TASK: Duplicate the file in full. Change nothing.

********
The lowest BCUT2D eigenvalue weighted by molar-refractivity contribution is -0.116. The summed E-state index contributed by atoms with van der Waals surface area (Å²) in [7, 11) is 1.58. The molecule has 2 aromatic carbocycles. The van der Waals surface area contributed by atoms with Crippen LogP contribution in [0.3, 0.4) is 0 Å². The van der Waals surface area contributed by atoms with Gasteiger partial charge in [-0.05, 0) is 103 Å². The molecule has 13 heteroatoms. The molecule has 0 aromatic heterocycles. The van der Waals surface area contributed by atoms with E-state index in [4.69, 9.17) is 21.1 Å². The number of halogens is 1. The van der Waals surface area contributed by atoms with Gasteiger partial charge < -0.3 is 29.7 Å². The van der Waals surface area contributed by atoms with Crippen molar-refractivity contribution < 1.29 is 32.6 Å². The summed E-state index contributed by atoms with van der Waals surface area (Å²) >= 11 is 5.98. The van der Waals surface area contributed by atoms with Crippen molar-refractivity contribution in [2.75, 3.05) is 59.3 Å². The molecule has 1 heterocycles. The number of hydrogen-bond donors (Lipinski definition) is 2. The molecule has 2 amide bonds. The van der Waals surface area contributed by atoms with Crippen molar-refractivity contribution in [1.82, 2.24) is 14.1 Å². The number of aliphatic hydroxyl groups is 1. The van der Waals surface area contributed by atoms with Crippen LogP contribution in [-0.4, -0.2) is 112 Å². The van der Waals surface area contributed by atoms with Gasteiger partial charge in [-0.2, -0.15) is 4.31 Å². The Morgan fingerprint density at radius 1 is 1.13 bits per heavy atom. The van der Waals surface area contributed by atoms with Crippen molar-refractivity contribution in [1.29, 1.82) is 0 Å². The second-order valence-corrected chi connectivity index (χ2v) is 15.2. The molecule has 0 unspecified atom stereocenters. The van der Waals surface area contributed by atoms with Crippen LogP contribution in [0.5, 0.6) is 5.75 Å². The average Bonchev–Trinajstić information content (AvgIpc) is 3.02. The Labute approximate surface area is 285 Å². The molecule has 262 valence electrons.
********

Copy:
The lowest BCUT2D eigenvalue weighted by molar-refractivity contribution is -0.116. The summed E-state index contributed by atoms with van der Waals surface area (Å²) in [7, 11) is 1.58. The molecule has 2 aromatic carbocycles. The van der Waals surface area contributed by atoms with Crippen LogP contribution in [0.3, 0.4) is 0 Å². The van der Waals surface area contributed by atoms with Gasteiger partial charge in [-0.05, 0) is 103 Å². The molecule has 13 heteroatoms. The molecule has 0 aromatic heterocycles. The van der Waals surface area contributed by atoms with E-state index in [4.69, 9.17) is 21.1 Å². The number of halogens is 1. The van der Waals surface area contributed by atoms with Gasteiger partial charge < -0.3 is 29.7 Å². The van der Waals surface area contributed by atoms with Crippen molar-refractivity contribution < 1.29 is 32.6 Å². The summed E-state index contributed by atoms with van der Waals surface area (Å²) >= 11 is 5.98. The van der Waals surface area contributed by atoms with Crippen molar-refractivity contribution in [2.75, 3.05) is 59.3 Å². The molecule has 1 heterocycles. The number of hydrogen-bond donors (Lipinski definition) is 2. The molecule has 2 amide bonds. The van der Waals surface area contributed by atoms with Crippen molar-refractivity contribution in [1.82, 2.24) is 14.1 Å². The number of aliphatic hydroxyl groups is 1. The van der Waals surface area contributed by atoms with Crippen LogP contribution in [-0.4, -0.2) is 112 Å². The van der Waals surface area contributed by atoms with Gasteiger partial charge in [-0.2, -0.15) is 4.31 Å². The Morgan fingerprint density at radius 1 is 1.13 bits per heavy atom. The van der Waals surface area contributed by atoms with Crippen molar-refractivity contribution in [1.29, 1.82) is 0 Å². The second-order valence-corrected chi connectivity index (χ2v) is 15.2. The molecule has 0 unspecified atom stereocenters. The van der Waals surface area contributed by atoms with Crippen LogP contribution in [0.5, 0.6) is 5.75 Å². The average Bonchev–Trinajstić information content (AvgIpc) is 3.02. The Labute approximate surface area is 285 Å². The molecule has 262 valence electrons.